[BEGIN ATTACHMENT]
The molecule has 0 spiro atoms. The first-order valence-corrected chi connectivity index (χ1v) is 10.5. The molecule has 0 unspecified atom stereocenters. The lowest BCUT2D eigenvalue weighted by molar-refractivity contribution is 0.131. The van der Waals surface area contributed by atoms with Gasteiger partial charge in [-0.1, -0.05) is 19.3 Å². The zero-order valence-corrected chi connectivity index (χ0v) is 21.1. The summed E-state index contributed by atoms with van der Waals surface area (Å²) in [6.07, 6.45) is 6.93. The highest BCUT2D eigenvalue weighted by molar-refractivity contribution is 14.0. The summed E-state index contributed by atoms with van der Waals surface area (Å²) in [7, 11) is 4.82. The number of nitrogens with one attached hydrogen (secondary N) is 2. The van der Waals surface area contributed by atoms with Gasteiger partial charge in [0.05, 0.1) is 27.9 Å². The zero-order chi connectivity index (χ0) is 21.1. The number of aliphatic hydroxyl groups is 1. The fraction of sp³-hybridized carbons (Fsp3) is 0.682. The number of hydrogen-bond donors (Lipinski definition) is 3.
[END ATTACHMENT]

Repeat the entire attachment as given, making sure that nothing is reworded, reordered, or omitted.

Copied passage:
The molecule has 0 spiro atoms. The first-order valence-corrected chi connectivity index (χ1v) is 10.5. The molecule has 0 unspecified atom stereocenters. The lowest BCUT2D eigenvalue weighted by molar-refractivity contribution is 0.131. The van der Waals surface area contributed by atoms with Gasteiger partial charge in [-0.1, -0.05) is 19.3 Å². The zero-order valence-corrected chi connectivity index (χ0v) is 21.1. The summed E-state index contributed by atoms with van der Waals surface area (Å²) in [6.07, 6.45) is 6.93. The highest BCUT2D eigenvalue weighted by molar-refractivity contribution is 14.0. The summed E-state index contributed by atoms with van der Waals surface area (Å²) in [7, 11) is 4.82. The number of nitrogens with one attached hydrogen (secondary N) is 2. The van der Waals surface area contributed by atoms with Gasteiger partial charge in [0.05, 0.1) is 27.9 Å². The zero-order chi connectivity index (χ0) is 21.1. The number of aliphatic hydroxyl groups is 1. The fraction of sp³-hybridized carbons (Fsp3) is 0.682. The number of hydrogen-bond donors (Lipinski definition) is 3.